BISMARCK, N.D. (AP) — North Dakota is once again leading the nation in population growth, and the number of residents in the state is at an all-time high, according to figures released Tuesday by the U.S. Census Bureau.
The bureau’s most recent estimate put the state population at 756,927 in July, an increase of 16,887 residents — or about 2.3% — compared to July 2014. That percentage, far higher than the national average, is largely driven by people in search of jobs in oil-rich western North Dakota.
The state has been the nation’s fastest-growing for the past four years, and was followed this year by Colorado, the District of Columbia, Nevada, Florida and Texas, according to the new census data. Seven states lost population over the same time period, including West Virginia, Illinois and Vermont.
North Dakota Gov. Jack Dalrymple said he welcomed the growth in his state, which recorded decades of population decline before the oil boom attracted thousands of new residents in recent years. Since 2006, North Dakota has moved from the nation’s ninth-biggest oil producer to the second, behind only Texas.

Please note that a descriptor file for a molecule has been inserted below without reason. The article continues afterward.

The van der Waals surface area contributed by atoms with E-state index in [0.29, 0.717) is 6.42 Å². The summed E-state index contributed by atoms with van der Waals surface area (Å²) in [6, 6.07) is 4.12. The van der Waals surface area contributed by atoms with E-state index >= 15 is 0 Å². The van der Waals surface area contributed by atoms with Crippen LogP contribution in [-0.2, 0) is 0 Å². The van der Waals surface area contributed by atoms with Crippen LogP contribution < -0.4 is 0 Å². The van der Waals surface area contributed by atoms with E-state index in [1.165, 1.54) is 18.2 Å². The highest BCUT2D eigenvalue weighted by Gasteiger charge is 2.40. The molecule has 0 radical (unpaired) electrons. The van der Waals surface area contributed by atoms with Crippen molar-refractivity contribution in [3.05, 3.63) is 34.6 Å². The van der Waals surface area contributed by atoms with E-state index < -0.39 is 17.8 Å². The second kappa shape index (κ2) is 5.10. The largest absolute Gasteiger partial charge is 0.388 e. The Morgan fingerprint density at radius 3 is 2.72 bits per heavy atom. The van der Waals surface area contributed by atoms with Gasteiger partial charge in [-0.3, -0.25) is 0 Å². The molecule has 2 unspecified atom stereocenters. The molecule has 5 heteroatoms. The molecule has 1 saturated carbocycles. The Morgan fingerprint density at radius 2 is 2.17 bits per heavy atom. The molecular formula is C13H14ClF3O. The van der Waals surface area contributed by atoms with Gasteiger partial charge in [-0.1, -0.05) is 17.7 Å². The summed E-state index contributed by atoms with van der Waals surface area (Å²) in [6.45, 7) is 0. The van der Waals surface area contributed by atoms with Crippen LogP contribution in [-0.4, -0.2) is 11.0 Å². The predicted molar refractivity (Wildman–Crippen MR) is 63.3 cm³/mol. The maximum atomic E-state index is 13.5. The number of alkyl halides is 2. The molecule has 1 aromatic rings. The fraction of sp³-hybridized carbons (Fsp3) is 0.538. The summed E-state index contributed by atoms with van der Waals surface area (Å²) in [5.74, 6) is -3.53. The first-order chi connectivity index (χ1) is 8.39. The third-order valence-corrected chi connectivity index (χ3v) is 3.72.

“North Dakota’s economy continues to drive a dramatic shift in our demographics,” Dalrymple said in a statement Tuesday. “North Dakota’s population is growing, getting younger, and our citizens are taking advantage of more opportunities than ever before.”
In the early 2000s, North Dakota was one of only a few states with a declining population. The state began to reverse that trend in 2004, because of increased oil activity, and the population has grown every year since.
The state has about 15,000 more jobs than takers, along with the lowest unemployment rate in the nation, at 2.7 percent, according to Job Service North Dakota data.
However, the oil industry has slumped in recent months because of weak crude prices, and the number of drill rigs has dropped about two-thirds from a year ago.
The number of oil field workers now unemployed due to layoffs is hard to measure. Many workers go back to the states they came from, while others move on to jobs in other fields that are open, said Kevin Iverson, manager of the North Dakota census office and the state demographer.
“Some people are moving out but it’s very possible some are finding jobs in other industries that had been desperately short in finding people,” Iverson said. “There are 15,000 jobs still open in the state. The question is, ‘Do you have a better opportunity here or someplace else?'”